Friday, March 09, 2012

new adventures in living with ponies

Apache Moon, our 13h painted pony, has been living the life of Riley for the past year or so. His girl's legs are really long on him now, and although she still rides him bareback or with his bareback pad, and he carries her well, what they can do together is fairly limited. They can't jump with her long legs. They can't do dressage shows any more because the size saddle she needs is too long for his short pony back. Not to mention the flaps!

For most of the past year he's had several young beginner riders coming once or twice a week to learn with him. He astounded me with his stellar behavior with the younger set, and his riders have had a great time on him. However, what I've discovered is that not all young beginner riders are horse crazy like my children were (and like I was), and the scheduling and managing of rainy riding days ended up being a nightmare.

When I was young I would have gone to the barn no matter what and been as happy as could be. If riding was not an option, I groomed horses in stalls, cleaned tack, learned parts of bridles and saddles and horses, and just soaked in the smell of the barn itself. I was happy just being in the same place as the horses.

My children were the same when they were in pony school. They always volunteered to stay late and help with untacking and turn-out. Anything they got to do was something to get excited about and to discuss on the way home.

This hasn't been the case with the children we've worked with. They enjoy the riding part but are much less interested in barn lessons. Since we don't have an indoor arena, there are going to be barn lessons. I actually tried just cancelling rainy day lessons and doing make-ups, but what happened then was the pony stopped feeling connected to the little riders. When we missed weeks we had to go way back to early lessons to catch things up again.

The other piece to this is that I had hoped having the little riders would help keep the pony fairly fit. But even with two lessons in a row he never really gets the exercise he needs to balance out his calorie intake. My daughter still has to hop on him and give him some trotting and cantering.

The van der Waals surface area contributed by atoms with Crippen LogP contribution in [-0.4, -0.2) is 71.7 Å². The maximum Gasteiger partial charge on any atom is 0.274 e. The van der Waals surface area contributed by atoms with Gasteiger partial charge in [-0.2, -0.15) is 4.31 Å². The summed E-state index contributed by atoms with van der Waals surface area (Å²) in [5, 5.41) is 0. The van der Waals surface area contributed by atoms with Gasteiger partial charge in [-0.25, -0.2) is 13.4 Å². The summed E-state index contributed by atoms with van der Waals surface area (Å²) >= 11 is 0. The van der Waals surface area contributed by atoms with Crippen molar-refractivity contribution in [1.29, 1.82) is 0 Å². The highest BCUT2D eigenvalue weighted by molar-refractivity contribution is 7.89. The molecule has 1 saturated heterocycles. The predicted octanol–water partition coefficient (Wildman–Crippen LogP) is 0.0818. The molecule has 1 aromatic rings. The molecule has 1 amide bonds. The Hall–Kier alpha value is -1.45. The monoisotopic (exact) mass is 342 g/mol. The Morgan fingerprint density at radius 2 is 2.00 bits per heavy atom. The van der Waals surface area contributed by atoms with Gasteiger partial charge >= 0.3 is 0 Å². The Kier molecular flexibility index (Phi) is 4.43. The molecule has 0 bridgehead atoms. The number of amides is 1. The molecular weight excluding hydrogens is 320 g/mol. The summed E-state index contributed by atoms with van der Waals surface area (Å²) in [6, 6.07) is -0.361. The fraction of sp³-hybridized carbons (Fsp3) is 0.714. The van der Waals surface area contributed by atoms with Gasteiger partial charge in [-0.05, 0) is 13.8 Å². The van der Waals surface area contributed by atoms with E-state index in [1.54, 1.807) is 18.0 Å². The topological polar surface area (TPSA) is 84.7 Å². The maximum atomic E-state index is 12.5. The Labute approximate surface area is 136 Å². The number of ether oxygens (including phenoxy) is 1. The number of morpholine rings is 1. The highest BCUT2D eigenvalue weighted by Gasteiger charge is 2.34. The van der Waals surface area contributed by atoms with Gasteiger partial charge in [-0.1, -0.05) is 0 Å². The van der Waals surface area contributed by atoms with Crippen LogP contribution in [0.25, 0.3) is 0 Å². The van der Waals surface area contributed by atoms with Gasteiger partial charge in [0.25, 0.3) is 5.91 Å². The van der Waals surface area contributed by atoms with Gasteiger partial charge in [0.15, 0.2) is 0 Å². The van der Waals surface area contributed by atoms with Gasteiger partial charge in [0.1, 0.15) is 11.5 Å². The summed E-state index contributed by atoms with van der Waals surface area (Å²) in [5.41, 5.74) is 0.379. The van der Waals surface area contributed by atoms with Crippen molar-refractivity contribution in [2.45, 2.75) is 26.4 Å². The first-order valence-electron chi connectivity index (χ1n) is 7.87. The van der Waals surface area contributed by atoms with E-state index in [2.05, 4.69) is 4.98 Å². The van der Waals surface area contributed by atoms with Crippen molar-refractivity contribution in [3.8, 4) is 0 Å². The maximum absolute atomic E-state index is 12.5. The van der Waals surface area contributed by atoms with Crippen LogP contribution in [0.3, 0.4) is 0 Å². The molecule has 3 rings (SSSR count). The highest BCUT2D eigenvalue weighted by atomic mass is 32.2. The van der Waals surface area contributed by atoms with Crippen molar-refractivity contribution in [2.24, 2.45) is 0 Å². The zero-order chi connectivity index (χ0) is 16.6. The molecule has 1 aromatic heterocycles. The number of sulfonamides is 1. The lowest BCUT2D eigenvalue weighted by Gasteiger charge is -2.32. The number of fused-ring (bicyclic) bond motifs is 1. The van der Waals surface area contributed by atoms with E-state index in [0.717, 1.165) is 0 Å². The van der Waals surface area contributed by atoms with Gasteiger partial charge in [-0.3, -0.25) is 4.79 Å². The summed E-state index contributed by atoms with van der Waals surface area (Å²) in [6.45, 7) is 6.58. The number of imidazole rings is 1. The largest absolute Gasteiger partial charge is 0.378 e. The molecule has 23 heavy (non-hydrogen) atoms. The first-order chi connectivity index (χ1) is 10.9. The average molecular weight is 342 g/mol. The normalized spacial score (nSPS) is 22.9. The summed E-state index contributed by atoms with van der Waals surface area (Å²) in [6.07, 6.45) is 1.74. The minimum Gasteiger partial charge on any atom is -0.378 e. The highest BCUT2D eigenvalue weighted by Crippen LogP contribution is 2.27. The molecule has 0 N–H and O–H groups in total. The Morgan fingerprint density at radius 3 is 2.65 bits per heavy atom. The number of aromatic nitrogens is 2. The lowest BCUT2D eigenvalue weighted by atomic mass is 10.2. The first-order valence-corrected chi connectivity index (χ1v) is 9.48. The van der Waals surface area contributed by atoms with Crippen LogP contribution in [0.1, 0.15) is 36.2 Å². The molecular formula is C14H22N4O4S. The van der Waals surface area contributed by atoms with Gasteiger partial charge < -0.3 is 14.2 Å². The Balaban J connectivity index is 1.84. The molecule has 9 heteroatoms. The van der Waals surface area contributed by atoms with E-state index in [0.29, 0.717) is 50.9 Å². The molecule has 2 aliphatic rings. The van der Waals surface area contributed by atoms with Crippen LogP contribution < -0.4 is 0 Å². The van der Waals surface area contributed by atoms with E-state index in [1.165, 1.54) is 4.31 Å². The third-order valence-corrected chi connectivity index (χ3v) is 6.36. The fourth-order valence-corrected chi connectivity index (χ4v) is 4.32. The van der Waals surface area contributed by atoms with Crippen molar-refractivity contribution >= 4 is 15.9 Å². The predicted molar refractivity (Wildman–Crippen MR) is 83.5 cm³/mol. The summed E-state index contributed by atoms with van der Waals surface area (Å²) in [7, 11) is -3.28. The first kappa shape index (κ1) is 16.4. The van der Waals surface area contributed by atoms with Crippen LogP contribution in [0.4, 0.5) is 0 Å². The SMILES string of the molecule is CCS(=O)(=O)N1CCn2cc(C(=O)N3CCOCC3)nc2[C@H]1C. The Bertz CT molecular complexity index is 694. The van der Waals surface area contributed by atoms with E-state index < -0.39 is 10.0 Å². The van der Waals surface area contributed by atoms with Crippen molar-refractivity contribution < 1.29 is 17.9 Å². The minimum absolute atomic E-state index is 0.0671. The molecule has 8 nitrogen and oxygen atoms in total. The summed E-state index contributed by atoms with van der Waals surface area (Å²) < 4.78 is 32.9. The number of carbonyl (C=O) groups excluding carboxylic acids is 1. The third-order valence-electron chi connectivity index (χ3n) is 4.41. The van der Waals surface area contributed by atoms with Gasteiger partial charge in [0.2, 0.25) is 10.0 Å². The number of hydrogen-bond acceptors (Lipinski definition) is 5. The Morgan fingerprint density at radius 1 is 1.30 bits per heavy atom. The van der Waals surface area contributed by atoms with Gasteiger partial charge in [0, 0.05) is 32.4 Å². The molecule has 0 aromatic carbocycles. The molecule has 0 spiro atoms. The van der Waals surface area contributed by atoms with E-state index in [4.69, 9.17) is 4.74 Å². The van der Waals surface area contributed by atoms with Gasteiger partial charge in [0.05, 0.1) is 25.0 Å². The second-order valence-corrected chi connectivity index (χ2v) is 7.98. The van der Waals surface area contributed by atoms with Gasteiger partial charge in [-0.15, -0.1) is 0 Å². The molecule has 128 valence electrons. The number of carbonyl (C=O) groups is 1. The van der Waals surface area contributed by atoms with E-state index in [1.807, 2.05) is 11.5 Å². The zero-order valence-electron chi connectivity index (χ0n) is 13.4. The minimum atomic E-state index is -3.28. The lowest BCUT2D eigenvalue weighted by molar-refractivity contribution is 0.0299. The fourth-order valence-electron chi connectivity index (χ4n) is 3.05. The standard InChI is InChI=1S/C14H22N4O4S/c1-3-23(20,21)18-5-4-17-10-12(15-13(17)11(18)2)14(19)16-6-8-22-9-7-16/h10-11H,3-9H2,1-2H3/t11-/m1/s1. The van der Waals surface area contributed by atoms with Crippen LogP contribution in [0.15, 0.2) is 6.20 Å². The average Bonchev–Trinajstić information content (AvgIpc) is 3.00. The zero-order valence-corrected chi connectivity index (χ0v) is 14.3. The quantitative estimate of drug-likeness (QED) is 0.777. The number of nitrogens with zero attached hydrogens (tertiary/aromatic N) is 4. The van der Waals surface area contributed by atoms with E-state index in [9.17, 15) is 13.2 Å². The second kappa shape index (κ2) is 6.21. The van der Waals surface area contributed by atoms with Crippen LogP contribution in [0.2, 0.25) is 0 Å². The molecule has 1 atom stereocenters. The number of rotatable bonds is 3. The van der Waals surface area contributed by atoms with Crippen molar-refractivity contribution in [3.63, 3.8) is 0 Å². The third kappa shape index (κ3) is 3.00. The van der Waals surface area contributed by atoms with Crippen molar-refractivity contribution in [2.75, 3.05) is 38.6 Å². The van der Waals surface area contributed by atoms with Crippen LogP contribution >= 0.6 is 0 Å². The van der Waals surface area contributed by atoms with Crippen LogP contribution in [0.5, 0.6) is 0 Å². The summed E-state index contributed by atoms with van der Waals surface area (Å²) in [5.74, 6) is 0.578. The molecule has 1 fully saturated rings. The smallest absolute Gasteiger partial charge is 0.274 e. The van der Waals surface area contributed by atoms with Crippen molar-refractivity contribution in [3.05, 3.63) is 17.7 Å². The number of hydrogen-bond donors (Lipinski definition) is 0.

So I decided to go back to my original plan, which was this: lessons happen no matter what. We either ride or we do barn lessons. I'm pretty creative and can find ways to make things fun. But if being around horses isn't exciting, then we're not the right place for that particular child.

The pony's limited lesson schedule is still full. He actually has a waiting list. And I've shifted my expectations of the lessons. Instead of thinking he'll keep fit, I'm viewing them as preparation for grandchildren to come.

Meanwhile, he needed something else to do. This week I started clicker training with him. Which is mostly geared toward shaping some very specific behaviors and also toward something even more exciting. Ground driving.

I bought a pair of ground driving reins and as soon as I work through the clicker training we're going to move on to ground driving. At some point I'll add in blinders, and we'll work our way step by step toward driving a cart. If it takes years, that's fine. Apache Moon will be 12 in April and I have a lot of years to keep him busy.

I knew he would take to the clicker training. I did the initial introduction of the clicker on Tuesday, and yesterday I went into the arena with a small cone, a pocket full of alfalfa pellets, and the clicker. I opened the back arena gate and invited him to come in. He marched in with ears pricked and neck arched. He was ready.

I think it took him about 5 seconds to touch the cone and get a click and a pellet. He did a marathon of cone touches - probably 15 in almost as many seconds. Then he decided to use his hoof to target the cone and see if that worked. No. Back to nose. Click. Pellet.

I moved the cone all over the arena. He came to the cone and touched.

Well, that was easy! I said to him.

In the book the horses and ponies all went through a phase of going for the pocket full of treats. I had to laugh at the Little Man. He went for the clicker! The image of him walking all over November Hill clicking for pellets made me laugh out loud. He wants the control. He wants to clicker train ME.

Cody was at the arena gate begging to come join in the fun. Both donkeys wanted to play too. I did a brief session with Redford and Rafer after finishing with the pony. They learned instantly as well.

I'm eager to see how things go with this new fun. I suspect the pony will be asking for more every time I go out to the barn. The real question here is this: can *I* keep up with *him*?


Anonymous said...

Ponies are ON it - especially when there's food involved! Our Norman knew how to drive when he came to us, and it was a lot of fun driving him with our little pony cart.